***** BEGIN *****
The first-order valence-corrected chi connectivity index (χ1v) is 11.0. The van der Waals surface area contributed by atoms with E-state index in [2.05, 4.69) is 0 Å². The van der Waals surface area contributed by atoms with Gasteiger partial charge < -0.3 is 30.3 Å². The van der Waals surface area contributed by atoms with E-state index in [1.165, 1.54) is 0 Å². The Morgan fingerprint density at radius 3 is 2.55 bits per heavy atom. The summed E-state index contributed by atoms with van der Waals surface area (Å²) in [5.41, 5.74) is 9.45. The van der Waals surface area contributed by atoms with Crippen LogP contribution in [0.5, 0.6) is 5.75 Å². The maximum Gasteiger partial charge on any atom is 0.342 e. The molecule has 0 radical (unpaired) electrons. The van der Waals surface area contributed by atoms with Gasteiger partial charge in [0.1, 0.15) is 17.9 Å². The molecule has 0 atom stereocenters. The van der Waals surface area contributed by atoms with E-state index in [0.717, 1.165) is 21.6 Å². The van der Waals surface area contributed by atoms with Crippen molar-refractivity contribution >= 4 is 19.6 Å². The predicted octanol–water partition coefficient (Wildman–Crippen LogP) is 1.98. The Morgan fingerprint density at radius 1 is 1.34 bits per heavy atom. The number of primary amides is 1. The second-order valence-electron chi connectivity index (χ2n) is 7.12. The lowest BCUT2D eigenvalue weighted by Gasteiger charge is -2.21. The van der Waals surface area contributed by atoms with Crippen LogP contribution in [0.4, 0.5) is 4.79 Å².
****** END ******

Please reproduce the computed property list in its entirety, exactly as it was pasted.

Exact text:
The first-order valence-corrected chi connectivity index (χ1v) is 11.0. The van der Waals surface area contributed by atoms with E-state index in [2.05, 4.69) is 0 Å². The van der Waals surface area contributed by atoms with Gasteiger partial charge < -0.3 is 30.3 Å². The van der Waals surface area contributed by atoms with E-state index in [1.165, 1.54) is 0 Å². The Morgan fingerprint density at radius 3 is 2.55 bits per heavy atom. The summed E-state index contributed by atoms with van der Waals surface area (Å²) in [5.41, 5.74) is 9.45. The van der Waals surface area contributed by atoms with Crippen LogP contribution in [0.5, 0.6) is 5.75 Å². The maximum Gasteiger partial charge on any atom is 0.342 e. The molecule has 0 radical (unpaired) electrons. The van der Waals surface area contributed by atoms with Gasteiger partial charge in [0.1, 0.15) is 17.9 Å². The molecule has 0 atom stereocenters. The van der Waals surface area contributed by atoms with E-state index in [0.717, 1.165) is 21.6 Å². The van der Waals surface area contributed by atoms with Crippen molar-refractivity contribution >= 4 is 19.6 Å². The predicted octanol–water partition coefficient (Wildman–Crippen LogP) is 1.98. The Morgan fingerprint density at radius 1 is 1.34 bits per heavy atom. The number of primary amides is 1. The second-order valence-electron chi connectivity index (χ2n) is 7.12. The lowest BCUT2D eigenvalue weighted by Gasteiger charge is -2.21. The van der Waals surface area contributed by atoms with Crippen LogP contribution in [0.4, 0.5) is 4.79 Å².